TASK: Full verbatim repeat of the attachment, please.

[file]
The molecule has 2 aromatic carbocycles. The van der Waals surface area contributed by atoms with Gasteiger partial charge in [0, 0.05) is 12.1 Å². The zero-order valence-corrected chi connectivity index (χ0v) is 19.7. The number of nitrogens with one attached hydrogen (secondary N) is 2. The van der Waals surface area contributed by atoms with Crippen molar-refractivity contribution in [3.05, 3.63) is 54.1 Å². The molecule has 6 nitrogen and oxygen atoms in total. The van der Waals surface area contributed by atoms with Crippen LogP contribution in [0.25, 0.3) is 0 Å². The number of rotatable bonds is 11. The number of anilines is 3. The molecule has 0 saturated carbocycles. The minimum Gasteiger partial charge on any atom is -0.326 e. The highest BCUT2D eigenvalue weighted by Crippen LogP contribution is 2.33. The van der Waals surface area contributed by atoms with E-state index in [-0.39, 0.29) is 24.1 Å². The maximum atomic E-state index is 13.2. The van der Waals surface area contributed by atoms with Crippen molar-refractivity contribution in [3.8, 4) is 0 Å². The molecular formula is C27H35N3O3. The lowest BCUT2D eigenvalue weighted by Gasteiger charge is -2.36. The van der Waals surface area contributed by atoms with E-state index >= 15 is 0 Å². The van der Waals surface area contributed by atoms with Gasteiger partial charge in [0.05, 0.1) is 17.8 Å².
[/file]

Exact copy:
The molecule has 2 aromatic carbocycles. The van der Waals surface area contributed by atoms with Gasteiger partial charge in [0, 0.05) is 12.1 Å². The zero-order valence-corrected chi connectivity index (χ0v) is 19.7. The number of nitrogens with one attached hydrogen (secondary N) is 2. The van der Waals surface area contributed by atoms with Crippen molar-refractivity contribution in [3.05, 3.63) is 54.1 Å². The molecule has 6 nitrogen and oxygen atoms in total. The van der Waals surface area contributed by atoms with Crippen LogP contribution in [0.25, 0.3) is 0 Å². The number of rotatable bonds is 11. The number of anilines is 3. The molecule has 0 saturated carbocycles. The minimum Gasteiger partial charge on any atom is -0.326 e. The highest BCUT2D eigenvalue weighted by Crippen LogP contribution is 2.33. The van der Waals surface area contributed by atoms with E-state index in [-0.39, 0.29) is 24.1 Å². The maximum atomic E-state index is 13.2. The van der Waals surface area contributed by atoms with Crippen molar-refractivity contribution in [3.8, 4) is 0 Å². The molecular formula is C27H35N3O3. The lowest BCUT2D eigenvalue weighted by Gasteiger charge is -2.36. The van der Waals surface area contributed by atoms with E-state index >= 15 is 0 Å². The van der Waals surface area contributed by atoms with Gasteiger partial charge in [0.05, 0.1) is 17.8 Å².